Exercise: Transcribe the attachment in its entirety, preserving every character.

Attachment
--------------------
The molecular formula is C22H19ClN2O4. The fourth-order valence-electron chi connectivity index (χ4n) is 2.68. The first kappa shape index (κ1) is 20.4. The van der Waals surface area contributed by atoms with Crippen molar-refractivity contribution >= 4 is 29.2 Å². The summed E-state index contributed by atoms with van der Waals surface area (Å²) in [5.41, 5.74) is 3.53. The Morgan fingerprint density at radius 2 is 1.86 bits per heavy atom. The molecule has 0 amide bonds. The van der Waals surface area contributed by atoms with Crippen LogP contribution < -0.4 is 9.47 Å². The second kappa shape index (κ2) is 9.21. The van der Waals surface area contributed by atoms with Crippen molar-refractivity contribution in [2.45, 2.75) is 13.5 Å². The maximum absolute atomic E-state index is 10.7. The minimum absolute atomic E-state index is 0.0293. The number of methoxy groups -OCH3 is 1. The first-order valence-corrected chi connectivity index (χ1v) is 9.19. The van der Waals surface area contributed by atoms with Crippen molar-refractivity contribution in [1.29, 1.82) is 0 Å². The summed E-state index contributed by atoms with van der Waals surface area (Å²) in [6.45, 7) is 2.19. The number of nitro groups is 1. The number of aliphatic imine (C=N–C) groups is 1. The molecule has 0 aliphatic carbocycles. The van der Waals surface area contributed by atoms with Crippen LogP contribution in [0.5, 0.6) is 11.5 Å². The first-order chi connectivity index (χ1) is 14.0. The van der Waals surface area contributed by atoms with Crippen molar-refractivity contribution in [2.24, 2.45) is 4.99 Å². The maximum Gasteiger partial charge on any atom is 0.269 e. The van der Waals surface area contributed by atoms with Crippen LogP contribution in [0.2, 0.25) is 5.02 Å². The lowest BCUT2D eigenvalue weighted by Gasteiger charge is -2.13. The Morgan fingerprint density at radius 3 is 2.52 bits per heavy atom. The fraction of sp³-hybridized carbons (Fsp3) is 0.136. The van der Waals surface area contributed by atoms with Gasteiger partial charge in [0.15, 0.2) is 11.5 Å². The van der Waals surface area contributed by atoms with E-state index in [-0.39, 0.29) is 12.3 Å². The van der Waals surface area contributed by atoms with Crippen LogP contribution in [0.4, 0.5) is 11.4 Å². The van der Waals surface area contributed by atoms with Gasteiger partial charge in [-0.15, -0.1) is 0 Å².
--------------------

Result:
The molecular formula is C22H19ClN2O4. The fourth-order valence-electron chi connectivity index (χ4n) is 2.68. The first kappa shape index (κ1) is 20.4. The van der Waals surface area contributed by atoms with Crippen molar-refractivity contribution >= 4 is 29.2 Å². The summed E-state index contributed by atoms with van der Waals surface area (Å²) in [5.41, 5.74) is 3.53. The Morgan fingerprint density at radius 2 is 1.86 bits per heavy atom. The molecule has 0 amide bonds. The van der Waals surface area contributed by atoms with Crippen LogP contribution < -0.4 is 9.47 Å². The second kappa shape index (κ2) is 9.21. The van der Waals surface area contributed by atoms with Crippen molar-refractivity contribution in [2.45, 2.75) is 13.5 Å². The maximum absolute atomic E-state index is 10.7. The minimum absolute atomic E-state index is 0.0293. The number of methoxy groups -OCH3 is 1. The first-order valence-corrected chi connectivity index (χ1v) is 9.19. The van der Waals surface area contributed by atoms with Crippen molar-refractivity contribution in [1.29, 1.82) is 0 Å². The summed E-state index contributed by atoms with van der Waals surface area (Å²) in [6.45, 7) is 2.19. The number of nitro groups is 1. The number of aliphatic imine (C=N–C) groups is 1. The molecule has 0 aliphatic carbocycles. The van der Waals surface area contributed by atoms with Crippen LogP contribution in [0.5, 0.6) is 11.5 Å². The first-order chi connectivity index (χ1) is 14.0. The van der Waals surface area contributed by atoms with Crippen molar-refractivity contribution in [2.24, 2.45) is 4.99 Å². The maximum Gasteiger partial charge on any atom is 0.269 e. The van der Waals surface area contributed by atoms with Crippen LogP contribution in [0.2, 0.25) is 5.02 Å². The lowest BCUT2D eigenvalue weighted by Gasteiger charge is -2.13. The Morgan fingerprint density at radius 3 is 2.52 bits per heavy atom. The fraction of sp³-hybridized carbons (Fsp3) is 0.136. The van der Waals surface area contributed by atoms with Gasteiger partial charge in [0.15, 0.2) is 11.5 Å². The van der Waals surface area contributed by atoms with E-state index in [-0.39, 0.29) is 12.3 Å². The van der Waals surface area contributed by atoms with Crippen LogP contribution in [0.4, 0.5) is 11.4 Å². The van der Waals surface area contributed by atoms with Gasteiger partial charge in [-0.15, -0.1) is 0 Å².